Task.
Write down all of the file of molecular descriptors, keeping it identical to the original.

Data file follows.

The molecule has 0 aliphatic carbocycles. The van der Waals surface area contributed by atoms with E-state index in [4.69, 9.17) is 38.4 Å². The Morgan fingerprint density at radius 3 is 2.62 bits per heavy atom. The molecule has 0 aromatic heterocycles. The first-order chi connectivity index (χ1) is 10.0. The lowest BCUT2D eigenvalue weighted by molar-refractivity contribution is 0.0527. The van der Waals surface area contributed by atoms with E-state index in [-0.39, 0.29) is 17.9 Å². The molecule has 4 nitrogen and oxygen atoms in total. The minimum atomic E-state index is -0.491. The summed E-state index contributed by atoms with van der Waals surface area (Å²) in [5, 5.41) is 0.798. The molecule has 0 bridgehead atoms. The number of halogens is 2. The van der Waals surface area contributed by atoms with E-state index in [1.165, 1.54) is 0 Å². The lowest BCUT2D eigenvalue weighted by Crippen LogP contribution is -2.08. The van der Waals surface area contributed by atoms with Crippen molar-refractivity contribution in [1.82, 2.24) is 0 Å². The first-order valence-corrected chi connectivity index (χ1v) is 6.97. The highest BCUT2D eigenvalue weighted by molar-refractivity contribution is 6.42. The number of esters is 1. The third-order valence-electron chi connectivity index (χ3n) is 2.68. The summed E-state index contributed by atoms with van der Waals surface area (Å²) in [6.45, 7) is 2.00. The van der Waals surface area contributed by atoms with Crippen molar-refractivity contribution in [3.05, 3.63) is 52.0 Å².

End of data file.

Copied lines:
The molecule has 0 aliphatic carbocycles. The van der Waals surface area contributed by atoms with E-state index in [4.69, 9.17) is 38.4 Å². The Morgan fingerprint density at radius 3 is 2.62 bits per heavy atom. The molecule has 0 aromatic heterocycles. The first-order chi connectivity index (χ1) is 10.0. The lowest BCUT2D eigenvalue weighted by molar-refractivity contribution is 0.0527. The van der Waals surface area contributed by atoms with E-state index in [-0.39, 0.29) is 17.9 Å². The molecule has 4 nitrogen and oxygen atoms in total. The minimum atomic E-state index is -0.491. The summed E-state index contributed by atoms with van der Waals surface area (Å²) in [5, 5.41) is 0.798. The molecule has 0 bridgehead atoms. The number of halogens is 2. The van der Waals surface area contributed by atoms with E-state index in [1.165, 1.54) is 0 Å². The lowest BCUT2D eigenvalue weighted by Crippen LogP contribution is -2.08. The van der Waals surface area contributed by atoms with Crippen molar-refractivity contribution in [1.82, 2.24) is 0 Å². The first-order valence-corrected chi connectivity index (χ1v) is 6.97. The highest BCUT2D eigenvalue weighted by molar-refractivity contribution is 6.42. The number of esters is 1. The third-order valence-electron chi connectivity index (χ3n) is 2.68. The summed E-state index contributed by atoms with van der Waals surface area (Å²) in [6.45, 7) is 2.00. The van der Waals surface area contributed by atoms with Crippen molar-refractivity contribution in [3.05, 3.63) is 52.0 Å².